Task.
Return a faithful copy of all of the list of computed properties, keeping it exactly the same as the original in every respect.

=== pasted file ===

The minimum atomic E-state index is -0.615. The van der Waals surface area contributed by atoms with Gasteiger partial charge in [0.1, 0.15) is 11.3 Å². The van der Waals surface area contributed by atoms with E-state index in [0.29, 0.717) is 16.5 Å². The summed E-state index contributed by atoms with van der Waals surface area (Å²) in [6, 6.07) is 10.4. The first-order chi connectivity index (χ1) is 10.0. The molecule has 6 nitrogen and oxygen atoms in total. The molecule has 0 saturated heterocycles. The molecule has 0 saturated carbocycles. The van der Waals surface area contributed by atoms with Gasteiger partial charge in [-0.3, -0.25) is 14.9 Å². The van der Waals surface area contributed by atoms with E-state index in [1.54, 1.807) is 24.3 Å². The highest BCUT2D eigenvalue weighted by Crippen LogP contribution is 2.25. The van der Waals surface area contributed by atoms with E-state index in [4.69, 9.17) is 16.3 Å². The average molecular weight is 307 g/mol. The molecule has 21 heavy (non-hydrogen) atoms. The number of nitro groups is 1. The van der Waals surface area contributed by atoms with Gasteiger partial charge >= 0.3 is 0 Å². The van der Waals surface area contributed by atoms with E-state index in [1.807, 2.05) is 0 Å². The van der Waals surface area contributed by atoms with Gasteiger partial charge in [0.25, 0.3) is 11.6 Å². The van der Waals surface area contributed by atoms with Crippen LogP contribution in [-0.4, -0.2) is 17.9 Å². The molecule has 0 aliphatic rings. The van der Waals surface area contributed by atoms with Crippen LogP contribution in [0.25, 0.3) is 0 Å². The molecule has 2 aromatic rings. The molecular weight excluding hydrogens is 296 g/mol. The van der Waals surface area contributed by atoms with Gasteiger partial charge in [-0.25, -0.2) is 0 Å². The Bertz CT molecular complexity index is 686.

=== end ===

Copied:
The minimum atomic E-state index is -0.615. The van der Waals surface area contributed by atoms with Gasteiger partial charge in [0.1, 0.15) is 11.3 Å². The van der Waals surface area contributed by atoms with E-state index in [0.29, 0.717) is 16.5 Å². The summed E-state index contributed by atoms with van der Waals surface area (Å²) in [6, 6.07) is 10.4. The first-order chi connectivity index (χ1) is 10.0. The molecule has 6 nitrogen and oxygen atoms in total. The molecule has 0 saturated heterocycles. The molecule has 0 saturated carbocycles. The van der Waals surface area contributed by atoms with Gasteiger partial charge in [-0.3, -0.25) is 14.9 Å². The van der Waals surface area contributed by atoms with E-state index in [1.54, 1.807) is 24.3 Å². The highest BCUT2D eigenvalue weighted by Crippen LogP contribution is 2.25. The van der Waals surface area contributed by atoms with E-state index in [4.69, 9.17) is 16.3 Å². The average molecular weight is 307 g/mol. The molecule has 21 heavy (non-hydrogen) atoms. The number of nitro groups is 1. The van der Waals surface area contributed by atoms with Gasteiger partial charge >= 0.3 is 0 Å². The van der Waals surface area contributed by atoms with E-state index in [1.807, 2.05) is 0 Å². The van der Waals surface area contributed by atoms with Gasteiger partial charge in [0.25, 0.3) is 11.6 Å². The van der Waals surface area contributed by atoms with Crippen LogP contribution in [-0.4, -0.2) is 17.9 Å². The molecule has 0 aliphatic rings. The van der Waals surface area contributed by atoms with Crippen LogP contribution in [0.25, 0.3) is 0 Å². The molecule has 2 aromatic rings. The molecular weight excluding hydrogens is 296 g/mol. The van der Waals surface area contributed by atoms with Gasteiger partial charge in [-0.25, -0.2) is 0 Å². The Bertz CT molecular complexity index is 686.